Toshiba’s Corporate Relaunch?
Building on my earlier pieces and expert comments on problems that corporate Japan is facing (see below), take note that Toshiba, the venerable 143-year-old industrial conglomerate and former powerhouse with world-beating innovative products, has recently appointed a new CEO, Nobuaki Kurumatani.
To a few commentators, he may seem an ‘outsider’, at least in Japanese terms as it is only the second such appointment in the past 50 years to its top leadership – unusual for Japanese conglomerates where executives typically spend decades working their way to the top. He is, also, not from the electronics space but a life-long banker with no experience of manufacturing (in 1965, it was Toshio Doko, an engineer).
To a few commentators, he may seem an ‘outsider’, at least in Japanese terms as it is only the second such appointment in the past 50 years to its top leadership – unusual for Japanese conglomerates where executives typically spend decades working their way to the top.
However, this point cannot be pushed too far as diversity remains lacking: he is Japanese, male, a graduate of Japan’s top elite university. Tokyo and Japanese firms, in general, regularly turn to executives from banking when in crisis. Indeed, he has also been on Sharp Corp.’s board since June while Sumitomo Mitsui and Mizuho Financial Group Inc., Toshiba’s main banks, played a key role in negotiating the sale of the chip business and his network spans business, politics and policymakers.
If Prime Minister Abe really wants to reform corporate governance, then truly independent (with no links to the business) directors need to be foisted on companies. It will be very interesting to see what happens in practice given the continuing traditional organisational culture and governance regime prevalent in corporate Japan, which stems from deeply embedded societal and institutional structures.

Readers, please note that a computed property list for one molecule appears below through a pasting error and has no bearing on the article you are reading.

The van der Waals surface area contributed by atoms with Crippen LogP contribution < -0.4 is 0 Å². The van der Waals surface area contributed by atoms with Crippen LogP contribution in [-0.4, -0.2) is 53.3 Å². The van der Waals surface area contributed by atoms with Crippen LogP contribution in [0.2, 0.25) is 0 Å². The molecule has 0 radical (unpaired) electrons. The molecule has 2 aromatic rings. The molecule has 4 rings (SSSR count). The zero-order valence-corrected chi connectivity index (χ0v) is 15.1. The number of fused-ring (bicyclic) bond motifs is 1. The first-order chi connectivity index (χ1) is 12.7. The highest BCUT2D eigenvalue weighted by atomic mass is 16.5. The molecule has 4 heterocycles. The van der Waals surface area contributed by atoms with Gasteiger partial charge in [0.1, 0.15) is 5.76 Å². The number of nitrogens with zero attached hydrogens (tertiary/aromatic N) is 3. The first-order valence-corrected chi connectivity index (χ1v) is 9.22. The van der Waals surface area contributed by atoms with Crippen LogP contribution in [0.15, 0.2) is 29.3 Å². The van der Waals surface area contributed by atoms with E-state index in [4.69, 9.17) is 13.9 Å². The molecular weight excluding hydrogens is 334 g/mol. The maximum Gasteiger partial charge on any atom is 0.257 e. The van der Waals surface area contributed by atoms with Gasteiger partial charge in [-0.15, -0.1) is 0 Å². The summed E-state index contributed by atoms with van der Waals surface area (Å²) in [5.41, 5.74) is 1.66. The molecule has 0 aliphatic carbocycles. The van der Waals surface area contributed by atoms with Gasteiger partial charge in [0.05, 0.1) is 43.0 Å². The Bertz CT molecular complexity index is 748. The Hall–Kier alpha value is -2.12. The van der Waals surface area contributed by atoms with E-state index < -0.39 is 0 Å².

The challenges the new CEO faces are manifold, complex and difficult. These include reviving Toshiba’s reputation for technological innovation and good corporate governance. This is especially relevant given the PR disaster of the earlier accountancy scandal driven by excessive profit demands. At the same time the new CEO will need to repair Toshiba’s balance sheet, re-evaluate its business portfolio in the context of shifts to lower profit margin businesses, oversee the sale of its prized flash memory chip unit and manage the risk of possible de-listing from the Tokyo Stock Exchange in the context of an earlier report that stated: ‘Within Toshiba, there was a corporate culture in which one could not go against the wishes of superiors’.
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Headline image business-money-innovation-icon by Pixabay via pexels.com
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